I hate peeling. Anything. Anything at all. I will cut up fruits, veggies and meats all day long, but I cannot stand peeling. Not a great thing, considering my profession. Dishwashers and prep cooks peel for me at work. But who peels at home? Well, usually, no one. I buy mostly Yukon gold potatoes and use them skin-on, the same for apples, pears, and almost anything else. Even carrots I cut up to use in stocks or sauces, peel on. Most of the nutrients reside on the outer surfaces of produce anyway, so my laziness translates into more nutrition for me! Yay! I really do prefer the taste and texture of fruits and vegetables with the peel on, in most instances. But, through experimentation I found one item in which the peel only takes away from the result. Applesauce. I do not mean the nasty baby food purée sold in jars on supermarket shelves. Gross. I mean homemade, tart and chunky applesauce with just the right amount of cinnamon. Unsweetened and untouched by chemical processes. If only someone would peel the apples for me. A freezer full of homemade applesauce waiting for me year-round? Heaven. I remember helping my mom with this freezer staple on sweltering summer and early fall days. Fine, “helping”. My definition of help included whining about how much I hated peeling apples, moping, and taking early tasters from the finished batches. Mom did not especially appreciate this kind of help. She told me if I wanted to snack, to make my own applesauce and not eat the batches she just slaved over. She also reminded me of how much I enjoyed eating the applesauce on my pancakes, waffles and french toast during the winter months. If I wanted to partake of those treats in the season where produce only comes from the grocery store, I must help her. I grudgingly agreed, and proceeded to sulk as I peeled endless mounds of green, red and yellow fruit. I appreciated all this effort when breakfast time arrived, and a pile of oatmeal pancakes topped with applesauce appeared on the table. Just hard to remember when elbow deep in apple peelings. Mom always microwaved the batches, but I remember how many boil-over issues this caused, which also led to the dreaded microwave cleaning. Ever tried to scrub cooked-on apple bits from the inside of a box? I do not recommend it. I prefer the stove top version. More time-consuming, but less mess. I love this applesauce stirred into oatmeal, as a sweetener for granola, with yogurt, breakfast foods (as mentioned before), topped with toasted nuts or simply by the spoonful. Not even close to the store-bought version, and outside of the peeling, very easy as well.

Cinnamon Applesauce

Yields 4 servings (If you can share!)

4 ea apples (I used organic Fuji apples, but almost any tart apple works. Combinations work best. Granny Smith, Gravenstein, etc. Just please do not use Red Delicious. More like Red Flavorless)

1 cup water

1 tsp cinnamon

Peel and quarter the apples. Core the quarters and cut each quarter into four pieces. Add apple pieces to a large pot. Add water and cook covered over medium heat, stirring occasionally, until apples soften and mush when stirred. Add more water if necessary. The cooking process can take up to an hour and a half, just be patient and keep and eye on the pot. Add the cinnamon and stir well. Remove from heat, cool slightly and serve immediately. The applesauce can also be made in large batches and refrigerated or frozen. Great to make when apples are plentiful in the summer and fall.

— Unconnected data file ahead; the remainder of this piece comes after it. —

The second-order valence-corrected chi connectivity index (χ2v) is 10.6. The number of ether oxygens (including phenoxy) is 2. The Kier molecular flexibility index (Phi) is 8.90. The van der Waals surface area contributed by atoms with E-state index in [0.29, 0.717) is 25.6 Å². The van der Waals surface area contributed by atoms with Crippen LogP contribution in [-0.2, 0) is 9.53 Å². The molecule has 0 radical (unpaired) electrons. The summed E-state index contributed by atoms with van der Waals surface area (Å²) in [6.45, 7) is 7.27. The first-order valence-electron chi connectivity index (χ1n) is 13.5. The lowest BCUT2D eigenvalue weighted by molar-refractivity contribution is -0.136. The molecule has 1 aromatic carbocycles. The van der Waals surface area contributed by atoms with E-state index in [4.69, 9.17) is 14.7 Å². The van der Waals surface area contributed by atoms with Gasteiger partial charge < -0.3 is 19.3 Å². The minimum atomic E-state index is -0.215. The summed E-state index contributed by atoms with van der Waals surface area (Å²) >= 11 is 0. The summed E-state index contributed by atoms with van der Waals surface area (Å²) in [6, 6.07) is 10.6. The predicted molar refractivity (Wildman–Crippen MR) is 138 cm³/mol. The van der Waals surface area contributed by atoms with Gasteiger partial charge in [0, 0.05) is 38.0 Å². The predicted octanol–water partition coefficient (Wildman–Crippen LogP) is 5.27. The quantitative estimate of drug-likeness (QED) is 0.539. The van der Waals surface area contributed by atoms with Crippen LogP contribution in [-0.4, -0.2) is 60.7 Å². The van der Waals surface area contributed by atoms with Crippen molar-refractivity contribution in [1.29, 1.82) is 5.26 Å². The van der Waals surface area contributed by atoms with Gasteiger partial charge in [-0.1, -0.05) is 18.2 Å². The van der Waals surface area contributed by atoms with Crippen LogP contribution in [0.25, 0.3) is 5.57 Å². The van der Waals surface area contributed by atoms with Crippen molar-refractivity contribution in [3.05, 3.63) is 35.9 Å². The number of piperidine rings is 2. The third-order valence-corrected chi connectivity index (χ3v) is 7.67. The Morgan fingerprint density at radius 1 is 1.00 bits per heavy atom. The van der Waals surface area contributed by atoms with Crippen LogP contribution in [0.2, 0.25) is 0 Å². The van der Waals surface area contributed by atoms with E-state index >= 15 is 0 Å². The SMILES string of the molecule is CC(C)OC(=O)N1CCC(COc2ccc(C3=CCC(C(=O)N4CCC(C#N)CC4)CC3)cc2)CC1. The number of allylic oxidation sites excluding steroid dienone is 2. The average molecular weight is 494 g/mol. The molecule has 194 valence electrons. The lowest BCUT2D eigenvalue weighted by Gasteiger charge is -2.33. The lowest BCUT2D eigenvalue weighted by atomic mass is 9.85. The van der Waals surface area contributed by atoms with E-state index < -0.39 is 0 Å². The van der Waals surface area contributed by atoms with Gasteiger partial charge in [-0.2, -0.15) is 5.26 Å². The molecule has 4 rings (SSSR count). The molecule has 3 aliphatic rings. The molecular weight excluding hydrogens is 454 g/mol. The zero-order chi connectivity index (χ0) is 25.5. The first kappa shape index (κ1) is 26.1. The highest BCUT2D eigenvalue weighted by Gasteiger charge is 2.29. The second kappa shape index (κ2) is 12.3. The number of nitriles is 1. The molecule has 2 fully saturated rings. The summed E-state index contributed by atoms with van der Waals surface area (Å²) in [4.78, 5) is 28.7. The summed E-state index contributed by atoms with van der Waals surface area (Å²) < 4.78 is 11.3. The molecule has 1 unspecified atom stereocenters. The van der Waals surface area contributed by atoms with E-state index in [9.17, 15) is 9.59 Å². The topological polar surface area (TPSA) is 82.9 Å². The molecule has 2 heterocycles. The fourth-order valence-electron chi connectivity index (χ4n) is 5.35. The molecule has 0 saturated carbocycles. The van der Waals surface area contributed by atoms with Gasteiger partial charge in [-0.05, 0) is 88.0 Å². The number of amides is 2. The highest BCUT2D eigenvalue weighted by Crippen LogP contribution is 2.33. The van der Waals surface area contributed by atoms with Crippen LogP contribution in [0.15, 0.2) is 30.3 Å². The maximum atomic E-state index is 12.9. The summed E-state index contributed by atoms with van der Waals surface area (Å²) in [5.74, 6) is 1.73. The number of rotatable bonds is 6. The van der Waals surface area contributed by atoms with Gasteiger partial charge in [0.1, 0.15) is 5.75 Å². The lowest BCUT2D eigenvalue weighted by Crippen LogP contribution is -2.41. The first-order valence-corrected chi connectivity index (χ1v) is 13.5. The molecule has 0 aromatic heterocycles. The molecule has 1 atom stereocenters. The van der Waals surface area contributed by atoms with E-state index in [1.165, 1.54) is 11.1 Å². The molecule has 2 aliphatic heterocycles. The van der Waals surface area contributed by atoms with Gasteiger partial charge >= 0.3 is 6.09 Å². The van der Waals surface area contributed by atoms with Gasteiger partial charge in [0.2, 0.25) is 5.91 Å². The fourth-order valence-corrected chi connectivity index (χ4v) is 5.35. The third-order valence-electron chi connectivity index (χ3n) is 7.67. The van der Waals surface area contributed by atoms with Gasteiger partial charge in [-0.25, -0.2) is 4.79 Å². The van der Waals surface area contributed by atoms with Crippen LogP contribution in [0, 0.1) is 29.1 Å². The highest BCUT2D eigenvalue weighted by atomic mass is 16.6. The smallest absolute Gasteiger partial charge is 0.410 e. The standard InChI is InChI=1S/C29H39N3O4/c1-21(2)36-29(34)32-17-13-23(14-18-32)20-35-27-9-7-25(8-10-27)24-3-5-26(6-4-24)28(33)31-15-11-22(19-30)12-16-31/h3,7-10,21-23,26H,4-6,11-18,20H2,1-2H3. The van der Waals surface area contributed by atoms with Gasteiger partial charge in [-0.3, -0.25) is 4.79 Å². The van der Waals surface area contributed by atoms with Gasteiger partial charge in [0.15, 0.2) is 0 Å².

I grew up in the land of canned beans. Black beans, re-fried beans, pinto beans, kidney beans, great northern white beans, even green beans, all from the can. I helped my mom can peaches, pears, cherries, green beans and plums in the summer heat. We took out our frustrations on large batches of strawberries, blackberries and raspberries, smashing them into submission with generous quantities of sugar for homemade freezer jam. We peeled and sliced apples in the fall for homemade chunky applesauce and my mom’s famous apple pies. So much work, but so worth it. My mom conquered these challenges with grace, but found dried beans intimidating. She found them too time consuming (right, homemade canned pears take no time!), and thought they never tasted right. Funny to me now, that such a simple ingredient can scare even those with the greenest thumbs and greasiest elbows. Now, guess my favorite kitchen staple. Yes, dried beans. So versatile, tasty, nutritious, satisfying and inexpensive! Even my mom no longer fears cooking this wonderful nutrient source.  Currently, black beans, pinto beans, great northern white beans and pink beans all line my shelves. If I cook the beans myself, I control the amount of salt and flavorings added, not some giant corporation. I can cook the beans with onions and garlic, and let them absorb all the wonderful flavors. Just don’t add salt or anything acidic (tomatoes, vinegar, lime juice, etc . . .) until the last five minutes of cooking, after the beans soften. Salt and acid toughen the beans if added too early. Smash pinto beans with sautéed onions and garlic for homemade re-fried beans not even close to the canned variety that always taste like vomit (at least to me). Puree navy beans with roasted garlic or roasted red peppers for a delicious mayonnaise replacement. Stir great northern white beans, spinach and homemade pesto into chicken soup instead of  pasta. So many possibilities, I never need to make the same recipe twice. My latest bean adventure includes homemade tomatillo salsa, diced tomatoes and avocados, cilantro, green onion and queso fresco. Serve with chips for a yummy dip, or on top of spinach leaves for a cold taco salad. If your bean fear stems from a less than desirable side effect (to put it nicely!) that only means you need to eat more beans! Believe me, the more you eat, the more your body builds up a tolerance to them. So, step away from the canned food aisle and into the land of heavenly, homemade beans.